Does physical abuse count as a reason for divorce?
If you have read our article called, "Are there biblical reasons for divorce?", and have found that you didn't quite get the answer you were looking for, you may be wondering if there are more reasons why a couple might divorce beyond these two—specifically, physical, sexual, or emotional abuse of either a spouse or child. We realize that the world is an evil place, and those things are very real. Sadly, the Bible is silent on this particular marital injustice, however, there are verses that can help us come to a conclusion about it.
God expects us to love each other and to submit to one another in love (John 13:34, Ephesians 5:21). Physical violence is against the law, and no one should have to put up with it for any reason. If there is physical abuse involved, the authorities should be the first ones to know.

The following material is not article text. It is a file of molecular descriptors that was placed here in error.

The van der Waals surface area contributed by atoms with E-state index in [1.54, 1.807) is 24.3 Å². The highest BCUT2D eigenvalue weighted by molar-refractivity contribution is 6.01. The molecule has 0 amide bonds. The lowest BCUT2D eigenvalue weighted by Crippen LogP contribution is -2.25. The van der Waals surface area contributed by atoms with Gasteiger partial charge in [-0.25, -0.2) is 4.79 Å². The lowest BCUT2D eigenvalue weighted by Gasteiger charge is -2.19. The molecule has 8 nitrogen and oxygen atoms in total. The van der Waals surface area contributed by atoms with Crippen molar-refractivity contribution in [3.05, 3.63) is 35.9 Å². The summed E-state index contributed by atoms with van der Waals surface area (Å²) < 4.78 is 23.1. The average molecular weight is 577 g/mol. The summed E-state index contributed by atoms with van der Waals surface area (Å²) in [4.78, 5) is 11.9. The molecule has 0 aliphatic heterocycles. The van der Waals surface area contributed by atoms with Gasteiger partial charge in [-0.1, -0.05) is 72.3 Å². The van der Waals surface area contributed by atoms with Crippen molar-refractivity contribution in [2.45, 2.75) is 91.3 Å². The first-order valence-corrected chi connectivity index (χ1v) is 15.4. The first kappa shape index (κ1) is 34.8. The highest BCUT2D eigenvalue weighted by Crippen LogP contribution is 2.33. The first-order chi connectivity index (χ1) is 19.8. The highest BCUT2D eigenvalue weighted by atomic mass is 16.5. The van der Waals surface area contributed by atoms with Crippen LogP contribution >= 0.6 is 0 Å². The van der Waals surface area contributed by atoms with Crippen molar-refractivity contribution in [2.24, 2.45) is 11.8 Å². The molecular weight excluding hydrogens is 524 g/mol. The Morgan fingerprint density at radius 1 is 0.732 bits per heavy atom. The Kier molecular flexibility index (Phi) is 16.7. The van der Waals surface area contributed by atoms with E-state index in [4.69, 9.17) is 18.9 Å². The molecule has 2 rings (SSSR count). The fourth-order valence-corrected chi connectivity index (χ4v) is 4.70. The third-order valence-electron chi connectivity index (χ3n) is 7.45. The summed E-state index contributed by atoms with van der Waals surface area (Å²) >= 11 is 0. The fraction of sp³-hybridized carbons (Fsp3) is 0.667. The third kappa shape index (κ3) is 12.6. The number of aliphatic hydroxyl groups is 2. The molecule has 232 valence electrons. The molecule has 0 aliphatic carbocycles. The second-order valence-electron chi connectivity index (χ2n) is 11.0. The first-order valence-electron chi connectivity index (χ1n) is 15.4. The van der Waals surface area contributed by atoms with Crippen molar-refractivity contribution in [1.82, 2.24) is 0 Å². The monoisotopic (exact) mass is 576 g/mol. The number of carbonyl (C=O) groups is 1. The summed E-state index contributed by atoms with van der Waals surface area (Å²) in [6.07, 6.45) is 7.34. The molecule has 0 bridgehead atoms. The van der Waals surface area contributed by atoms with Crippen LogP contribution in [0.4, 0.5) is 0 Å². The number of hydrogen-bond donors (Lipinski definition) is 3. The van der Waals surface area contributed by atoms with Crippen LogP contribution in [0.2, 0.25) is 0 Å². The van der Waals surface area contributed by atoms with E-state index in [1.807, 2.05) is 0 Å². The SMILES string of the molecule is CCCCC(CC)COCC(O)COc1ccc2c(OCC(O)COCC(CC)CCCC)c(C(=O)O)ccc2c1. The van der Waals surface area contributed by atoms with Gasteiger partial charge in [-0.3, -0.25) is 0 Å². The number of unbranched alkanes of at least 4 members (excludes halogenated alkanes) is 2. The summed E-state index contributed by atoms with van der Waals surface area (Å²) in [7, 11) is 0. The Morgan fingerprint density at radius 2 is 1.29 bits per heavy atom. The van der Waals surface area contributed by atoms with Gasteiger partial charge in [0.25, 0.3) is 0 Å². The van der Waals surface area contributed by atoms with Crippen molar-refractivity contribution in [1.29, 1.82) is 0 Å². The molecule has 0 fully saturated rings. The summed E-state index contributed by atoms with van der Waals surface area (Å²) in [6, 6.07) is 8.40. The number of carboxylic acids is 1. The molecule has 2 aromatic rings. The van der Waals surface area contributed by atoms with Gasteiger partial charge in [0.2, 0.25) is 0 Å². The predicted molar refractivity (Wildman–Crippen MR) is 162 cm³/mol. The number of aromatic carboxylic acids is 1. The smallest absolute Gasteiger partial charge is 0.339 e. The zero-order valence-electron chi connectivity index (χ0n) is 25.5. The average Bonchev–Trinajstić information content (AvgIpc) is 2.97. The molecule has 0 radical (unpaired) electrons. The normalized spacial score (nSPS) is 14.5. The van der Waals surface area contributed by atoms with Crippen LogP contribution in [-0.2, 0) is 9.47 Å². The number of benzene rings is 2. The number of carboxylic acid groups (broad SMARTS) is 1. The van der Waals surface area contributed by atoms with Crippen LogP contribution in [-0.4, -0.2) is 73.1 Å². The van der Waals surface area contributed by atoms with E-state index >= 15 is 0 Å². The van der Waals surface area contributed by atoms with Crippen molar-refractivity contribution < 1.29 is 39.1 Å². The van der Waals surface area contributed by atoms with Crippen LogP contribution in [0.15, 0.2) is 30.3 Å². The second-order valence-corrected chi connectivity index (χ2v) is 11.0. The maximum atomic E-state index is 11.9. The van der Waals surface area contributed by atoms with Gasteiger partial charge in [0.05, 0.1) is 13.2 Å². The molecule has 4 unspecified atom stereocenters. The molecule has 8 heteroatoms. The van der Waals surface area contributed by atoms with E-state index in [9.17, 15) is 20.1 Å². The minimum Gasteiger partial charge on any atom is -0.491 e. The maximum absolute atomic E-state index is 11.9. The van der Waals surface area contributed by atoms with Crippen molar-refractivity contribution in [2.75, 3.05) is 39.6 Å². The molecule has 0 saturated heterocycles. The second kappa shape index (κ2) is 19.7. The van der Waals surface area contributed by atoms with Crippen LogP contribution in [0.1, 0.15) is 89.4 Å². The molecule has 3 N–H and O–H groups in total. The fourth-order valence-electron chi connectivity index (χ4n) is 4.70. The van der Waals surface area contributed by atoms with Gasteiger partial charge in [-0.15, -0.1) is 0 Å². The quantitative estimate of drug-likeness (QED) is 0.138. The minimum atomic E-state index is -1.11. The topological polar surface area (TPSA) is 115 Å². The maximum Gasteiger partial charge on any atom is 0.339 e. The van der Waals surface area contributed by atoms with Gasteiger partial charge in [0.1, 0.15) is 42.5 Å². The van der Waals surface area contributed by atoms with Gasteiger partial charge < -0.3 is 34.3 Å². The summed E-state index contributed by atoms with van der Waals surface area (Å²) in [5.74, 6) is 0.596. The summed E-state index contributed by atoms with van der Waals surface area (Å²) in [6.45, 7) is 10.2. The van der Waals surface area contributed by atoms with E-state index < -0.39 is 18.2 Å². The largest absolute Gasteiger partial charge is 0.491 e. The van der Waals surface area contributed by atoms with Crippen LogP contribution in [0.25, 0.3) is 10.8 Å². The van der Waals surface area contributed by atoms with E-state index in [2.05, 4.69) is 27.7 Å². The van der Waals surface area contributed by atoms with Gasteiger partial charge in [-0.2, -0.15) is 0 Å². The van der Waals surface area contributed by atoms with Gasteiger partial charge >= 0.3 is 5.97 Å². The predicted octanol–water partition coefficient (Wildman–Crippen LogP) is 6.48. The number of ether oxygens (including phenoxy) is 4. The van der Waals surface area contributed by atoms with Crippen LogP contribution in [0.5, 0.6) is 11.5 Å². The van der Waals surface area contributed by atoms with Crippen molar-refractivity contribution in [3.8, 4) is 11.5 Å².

If staying together means that criminal actions are being taken against a spouse or child, Christ's sacrifice gives us the liberty to stay or go, "but take care that this liberty of yours does not somehow become a stumbling block to the weak" (1 Corinthians 8:9). If staying would make the abusive spouse sin or hurt even more, then a separation with the intention of causing behavioral changes should be seriously considered.
Those being abused, be it a spouse or kids, should find a safe place where they can be protected and taken out of the situation right away. The Bible does not indicate that separation (not divorce) in this instance would be wrong. For everyone's safety, it would probably be the best thing. Friends and family are pretty likely to suggest divorce as the only way, but God places a huge value on marriage. Therefore, reconciliation should always be the ultimate goal.
Remember, God has total control over everything (Romans 11:36; 1 Corinthians 8:6). Whatever the outcome of a marriage, God is completely sovereign over what happens.
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